On Nov. 2, The New York Times ran a story, “Manafort Family Roots Run Deep in Connecticut City.” Paul Manafort, President Donald Trump’s former campaign manager, who was recently indicted for money laundering and other charges, grew up in New Britain, “the Hardware City of the World,” only a few miles west of Hartford. Manafort’s father, Paul Sr., had served as the Republican mayor from 1965 to 1971, and a street is named in his honor.
The article by Vivian Yee also mentioned other famous New Britain natives, such as Walter Camp, “the father of college football,” and George Springer, the star of the Houston Astros’ World Series-winning team. One reason I know about New Britain is because of its fine art museum, which includes an important group of paintings by Thomas Hart Benton that had once belonged to the Whitney Museum of American Art. I also happen to have met a young woman with ties to New Britain who was murdered.
I explored this faded industrial city on a few occasions when searching for clues about my father, Eugene’s, upbringing there. Though he had been born in Hartford in 1915, he spent the first 16 years of his life with his parents, older sister and two younger brothers in New Britain. Both of my paternal grandparents, Sadie and Isadore, had been born in Eastern Europe; she came to America from Ukraine as an infant, but he did not emigrate from Romania until becoming eligible for the draft. Fortunately, upon arriving on the Lower East Side in 1902, he brought his skills as an engraver, so he quickly found work. Indeed, Isadore (who had Anglicized his name from Israel) and his older brother, Paul, moved to the Hartford area in order to become more deeply involved with its industrial production.
After establishing his own Main Street business, New Britain Stamp Works, in 1912, Isadore gradually prospered. Not only was he able to purchase a suburban home, but his young family spent several summers in a rented cottage in Branford, on Long Island Sound. These were the happiest days of Dad’s childhood. In 1931, during the depths of the Depression, his family pulled up stakes in New Britain and drove to Los Angeles, where my grandmother’s parents and five older siblings had already settled (and where I would be born and grow up).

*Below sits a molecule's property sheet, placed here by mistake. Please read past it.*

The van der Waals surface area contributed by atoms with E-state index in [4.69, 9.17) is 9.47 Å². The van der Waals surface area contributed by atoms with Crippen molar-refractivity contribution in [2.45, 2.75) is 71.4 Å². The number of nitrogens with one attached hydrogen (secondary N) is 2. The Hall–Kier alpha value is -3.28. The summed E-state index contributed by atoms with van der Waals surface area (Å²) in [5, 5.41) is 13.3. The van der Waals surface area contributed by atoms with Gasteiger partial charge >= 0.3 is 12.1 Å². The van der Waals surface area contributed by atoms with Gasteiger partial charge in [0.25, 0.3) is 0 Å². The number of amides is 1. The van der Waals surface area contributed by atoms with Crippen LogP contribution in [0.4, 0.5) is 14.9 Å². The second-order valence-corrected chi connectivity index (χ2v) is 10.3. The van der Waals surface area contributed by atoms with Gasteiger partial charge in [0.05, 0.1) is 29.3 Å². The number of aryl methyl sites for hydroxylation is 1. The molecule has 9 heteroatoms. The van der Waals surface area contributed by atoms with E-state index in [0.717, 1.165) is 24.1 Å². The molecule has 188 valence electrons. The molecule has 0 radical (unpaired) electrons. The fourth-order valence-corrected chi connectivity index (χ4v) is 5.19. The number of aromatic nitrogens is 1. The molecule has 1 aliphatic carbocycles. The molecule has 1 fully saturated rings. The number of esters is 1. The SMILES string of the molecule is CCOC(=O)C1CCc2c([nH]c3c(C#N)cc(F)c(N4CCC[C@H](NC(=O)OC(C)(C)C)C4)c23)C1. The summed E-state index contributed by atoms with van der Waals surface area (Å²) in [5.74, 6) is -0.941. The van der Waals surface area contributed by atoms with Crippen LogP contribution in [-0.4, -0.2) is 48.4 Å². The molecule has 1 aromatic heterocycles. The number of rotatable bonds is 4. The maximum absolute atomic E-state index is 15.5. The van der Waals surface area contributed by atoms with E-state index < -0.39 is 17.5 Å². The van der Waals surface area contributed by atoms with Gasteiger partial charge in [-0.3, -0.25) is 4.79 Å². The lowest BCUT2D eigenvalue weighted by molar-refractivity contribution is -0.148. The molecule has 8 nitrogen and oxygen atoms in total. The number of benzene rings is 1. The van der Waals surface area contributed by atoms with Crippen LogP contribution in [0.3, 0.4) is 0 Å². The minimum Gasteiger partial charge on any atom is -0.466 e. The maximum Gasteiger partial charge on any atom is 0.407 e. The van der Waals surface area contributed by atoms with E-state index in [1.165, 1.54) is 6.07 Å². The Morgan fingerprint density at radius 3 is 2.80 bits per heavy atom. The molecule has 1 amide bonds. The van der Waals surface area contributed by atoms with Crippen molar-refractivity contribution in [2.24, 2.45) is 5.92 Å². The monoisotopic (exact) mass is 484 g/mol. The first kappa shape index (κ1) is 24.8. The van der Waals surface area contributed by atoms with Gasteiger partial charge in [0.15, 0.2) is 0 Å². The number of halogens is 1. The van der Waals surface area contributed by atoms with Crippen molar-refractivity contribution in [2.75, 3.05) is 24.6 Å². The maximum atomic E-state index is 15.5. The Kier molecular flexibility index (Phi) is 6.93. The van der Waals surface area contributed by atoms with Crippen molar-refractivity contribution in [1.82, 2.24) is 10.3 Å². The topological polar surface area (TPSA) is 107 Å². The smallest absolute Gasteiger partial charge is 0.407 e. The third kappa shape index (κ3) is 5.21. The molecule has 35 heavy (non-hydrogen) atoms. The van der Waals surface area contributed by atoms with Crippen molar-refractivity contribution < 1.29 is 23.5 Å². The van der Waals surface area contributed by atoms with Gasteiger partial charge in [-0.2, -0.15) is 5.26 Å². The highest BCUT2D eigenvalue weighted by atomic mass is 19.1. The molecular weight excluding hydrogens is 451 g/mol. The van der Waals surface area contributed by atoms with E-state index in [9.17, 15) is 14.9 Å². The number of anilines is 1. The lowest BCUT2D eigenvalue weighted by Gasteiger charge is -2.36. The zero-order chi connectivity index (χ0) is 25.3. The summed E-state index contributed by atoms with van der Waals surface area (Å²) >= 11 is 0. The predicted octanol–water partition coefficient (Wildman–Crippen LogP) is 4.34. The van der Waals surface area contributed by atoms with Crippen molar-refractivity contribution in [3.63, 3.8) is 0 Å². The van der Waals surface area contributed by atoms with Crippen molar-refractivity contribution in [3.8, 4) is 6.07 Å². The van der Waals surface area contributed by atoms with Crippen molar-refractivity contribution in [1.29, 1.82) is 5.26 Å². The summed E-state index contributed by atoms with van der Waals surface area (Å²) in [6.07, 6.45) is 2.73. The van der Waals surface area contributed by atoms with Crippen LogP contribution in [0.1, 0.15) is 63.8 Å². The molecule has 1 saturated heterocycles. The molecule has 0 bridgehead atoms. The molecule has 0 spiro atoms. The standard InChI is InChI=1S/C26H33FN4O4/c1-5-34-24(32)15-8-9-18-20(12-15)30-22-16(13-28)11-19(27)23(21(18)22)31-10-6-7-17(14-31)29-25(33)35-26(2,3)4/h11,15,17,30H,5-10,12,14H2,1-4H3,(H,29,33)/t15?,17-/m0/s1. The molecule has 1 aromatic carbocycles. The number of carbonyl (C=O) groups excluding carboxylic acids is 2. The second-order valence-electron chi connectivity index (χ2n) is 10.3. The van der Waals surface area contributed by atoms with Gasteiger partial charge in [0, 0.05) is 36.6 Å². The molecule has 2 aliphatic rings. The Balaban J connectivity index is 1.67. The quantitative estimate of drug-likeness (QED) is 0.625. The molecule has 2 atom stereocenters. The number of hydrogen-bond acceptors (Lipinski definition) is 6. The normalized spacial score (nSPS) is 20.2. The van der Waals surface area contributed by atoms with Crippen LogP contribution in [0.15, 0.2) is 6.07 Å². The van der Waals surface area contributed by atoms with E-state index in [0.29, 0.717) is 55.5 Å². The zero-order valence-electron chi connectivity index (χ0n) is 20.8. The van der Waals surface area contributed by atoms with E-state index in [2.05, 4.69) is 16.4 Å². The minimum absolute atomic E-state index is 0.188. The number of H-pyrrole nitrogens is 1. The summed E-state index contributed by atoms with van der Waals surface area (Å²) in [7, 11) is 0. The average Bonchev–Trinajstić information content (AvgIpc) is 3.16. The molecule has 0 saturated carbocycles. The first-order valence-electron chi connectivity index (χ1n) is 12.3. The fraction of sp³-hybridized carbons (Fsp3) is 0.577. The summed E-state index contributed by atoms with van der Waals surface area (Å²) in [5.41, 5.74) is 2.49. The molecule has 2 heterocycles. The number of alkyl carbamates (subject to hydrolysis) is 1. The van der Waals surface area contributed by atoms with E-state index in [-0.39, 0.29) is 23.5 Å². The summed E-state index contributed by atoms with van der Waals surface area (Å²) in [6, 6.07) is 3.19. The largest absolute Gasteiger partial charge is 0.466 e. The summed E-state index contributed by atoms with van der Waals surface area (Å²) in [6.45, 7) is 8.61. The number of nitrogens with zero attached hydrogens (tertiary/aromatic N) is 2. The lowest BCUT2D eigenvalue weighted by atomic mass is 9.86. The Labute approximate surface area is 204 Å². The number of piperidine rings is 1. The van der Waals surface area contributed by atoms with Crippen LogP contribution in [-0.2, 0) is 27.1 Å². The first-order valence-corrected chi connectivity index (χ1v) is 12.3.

My dad’s mostly positive memories of New Britain, where Polish-Americans predominated, included walking to school, joining Boy Scouts, playing the violin and becoming a Bar Mitzvah at Temple B’nai Israel, a Conservative congregation. In his memoirs about growing up in Kansas City, Missouri, the prominent journalist, Calvin Trillin, mentioned his childhood rabbi, Gershon Hadas, who had been Dad’s mentor in New Britain.
Regrettably, the recent New York Times article failed to mention one of New Britain’s best-known natives, Abraham Ribicoff (1910-1998), who had a distinguished political career in Connecticut as a U.S. Representative, governor, and U.S. Senator. Ribicoff and President John F. Kennedy had become Congressional colleagues in 1948; Abraham nominated JFK to serve as Adlai Stevenson’s vice president in 1956; and Abraham was JFK’s floor manager at the 1960 convention in Los Angeles, which my parents attended and where they also met the future president. Abraham became JFK’s first cabinet appointee, as secretary of Health, Education, and Welfare.
Dad had been far friendlier with Abraham’s younger brother, Irving, his exact contemporary. Not only did they attend New Britain High School together and belong to the same fraternity; the boyhood chums both became successful lawyers. They stayed in touch the rest of their lives. Dad also maintained some contact with Irving’s widow, Belle, as he did with one of his New Britain sweethearts, Bea Saunders, who married an editor of Forbes magazine.
I remember meeting Irving and Belle’s daughter, Sarai, a 1979 Phi Beta Kappa alumna of Yale, when she moved to Los Angeles, immediately following her graduation, to launch her career in journalism at the Hearst newspaper, The Los Angeles Herald Examiner. My younger sister, Betty, was already writing for that paper, and I attended a dinner for Sarai hosted by our parents.
Although I saw Sarai only a few times, I remain horrified by her fate. She was murdered outside of a Los Angeles restaurant, during an armed robbery, on the evening of Nov. 13, 1980. In another, never-predictable turn of events, Kenny Barshop, the deputy district attorney who prosecuted her murderer, was one of my Jewish buddies from junior high school.
The Ribicoff family’s horror must have been unbearable for a second reason. Sarai had a cousin, Gail Rubin, who had been murdered in Israel in 1978 by a Palestinian terrorist.
Dad and his family had never regretted leaving New Britain. Indeed, they always harbored a bit of nostalgia for it. But the Ribicoff family’s intertwined American, Jewish, and Israeli stories seem as wonderful as they are dreadful.
GEORGE M. GOODWIN, a member of Temple Beth-El, is editor of “Rhode Island Jewish Historical Notes.”